Church splits, as anyone who's ever been unlucky enough to endure one can tell you, are difficult. Writing about them is difficult, too. The point of disagreement leading to a break might not be the same for everyone. Different causes get lumped together. Personalities are wounded. It can be a mess. The Oregonian attempted to write about a recent congregational split at St. Matthew's Episcopal Parish. The story isn't bad, but it does have some errors:
For the second week, two dozen people gathered in the wood and brick building on Northeast Prescott Street that has been their home for 55 years. An hour later, almost 100 of their former brothers and sisters in Christ, who recently declared themselves Anglicans, worshiped in rented space at Mt.Tabor Seventh-day Adventist Church. The storm that has battered the Episcopal Church in the United States has touched down in Portland.
"Brother and sister in Christ" is not a term that Christians use just for members of a given congregation. Typically, that term is used to describe anyone else who is a baptized member of the church. So unless both parishes have written off the other group as heathens, that's not quite the best phrase to use.
And about the Anglican business. This is tricky, sure, but both groups would consider themselves Anglican. The Anglican Communion includes the Episcopal Church in the United States. If you're an Episcopalian, you're an Anglican. But as the other group shows, being Anglican doesn't necessarily mean you're a member of the Episcopal Church in the United States -- even if you're geographically located in the United States.
Since the Episcopal Church in the United States decided in 2003 to accept the election of its first openly gay bishop, the denomination has been rocked with disagreements over biblical authority. With a reputation as a conservative congregation, St. Matthew's had for 66 years included people who read the Bible almost literally and others who interpreted it from more liberal points of view. But over time, that range grew problematic. On March 21, a majority of St. Matthew's members voted to leave the church.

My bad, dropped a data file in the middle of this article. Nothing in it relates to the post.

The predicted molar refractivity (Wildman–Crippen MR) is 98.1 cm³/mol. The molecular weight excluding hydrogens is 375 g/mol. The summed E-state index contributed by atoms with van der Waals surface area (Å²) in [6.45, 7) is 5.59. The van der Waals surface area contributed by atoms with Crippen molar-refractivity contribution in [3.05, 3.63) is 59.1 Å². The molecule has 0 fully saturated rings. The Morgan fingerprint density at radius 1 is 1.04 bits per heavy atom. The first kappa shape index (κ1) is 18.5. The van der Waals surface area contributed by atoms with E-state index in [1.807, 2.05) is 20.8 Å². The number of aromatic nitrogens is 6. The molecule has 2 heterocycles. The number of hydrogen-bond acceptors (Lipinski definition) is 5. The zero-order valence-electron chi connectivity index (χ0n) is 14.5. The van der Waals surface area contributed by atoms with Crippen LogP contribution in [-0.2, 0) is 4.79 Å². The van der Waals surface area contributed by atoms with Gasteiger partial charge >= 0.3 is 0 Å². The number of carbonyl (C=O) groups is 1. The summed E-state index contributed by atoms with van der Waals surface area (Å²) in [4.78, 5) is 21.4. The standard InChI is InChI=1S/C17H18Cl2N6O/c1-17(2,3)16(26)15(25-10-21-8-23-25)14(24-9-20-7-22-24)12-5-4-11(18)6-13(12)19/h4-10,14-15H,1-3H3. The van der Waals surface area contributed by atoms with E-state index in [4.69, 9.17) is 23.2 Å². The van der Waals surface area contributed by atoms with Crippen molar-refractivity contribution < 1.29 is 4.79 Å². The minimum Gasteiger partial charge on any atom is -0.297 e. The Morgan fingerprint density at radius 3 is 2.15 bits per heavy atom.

Well, not just since 2003, of course -- but for decades prior to that. The denomination has been dealing with disagreements over biblical authority for at least 30 years, if not longer than that. The identification of the 2003 consecration of Bishop Gene Robinson is important, but the story goes back further than that. And what does "almost literally" mean? That phrase is meaningless enough to warrant a better description.
Still, the story is nice. It shows how different groups are reaching out to the congregation. It gives glimpses of the different worship services last Sunday. It puts the split in larger context, both for Oregon and North America. I didn't realize, for instance, that the Anglican Church in North America (founded last year) already had 805 congregations as members. And it gives members and clergy from both sides ample space to put forth their side of the story. In all cases, the quotes seemed well chosen and thoughtful:
[The Rev. David] Humphrey's words hinted at the division within St. Matthew's Episcopal Parish, where he had been rector since 2004 before resigning last month.
"We are a historic, orthodox, traditional church with a biblical understanding of the faith," Humphrey said in an interview last week. "We believe we are expressing our faith as it has always been expressed. But it seems that the national church is reassessing its understanding, redefining it in some ways." The "bonds of affection" that have held the Episcopal communion together have been stretched to the breaking point, he said.
And even though the Episcopal bishop declined to be interviewed for the story, the reporter worked to include his perspective as well. And that from a member of the continuing congregation:
Before the Episcopalian service, Toodie Butts, a member of St. Matthew's for more than 40 years, said the separation has been heart-wrenching. She said she didn't attend the year's worth of Bible studies and small group meetings that Humphrey said led to the March vote.
"I didn't want to leave," she said. "This is my church. They just decided to go, and I've never known exactly why. I was here last week, and I'm afraid I blubbered through the whole service. Hopefully, some of them will come back."
It's a sad story, as all stories about splits are bound to be. And yet the reporter handled the story delicately and fairly, allowing people to speak about their motivations and hopes and balancing those perspectives with other helpful information.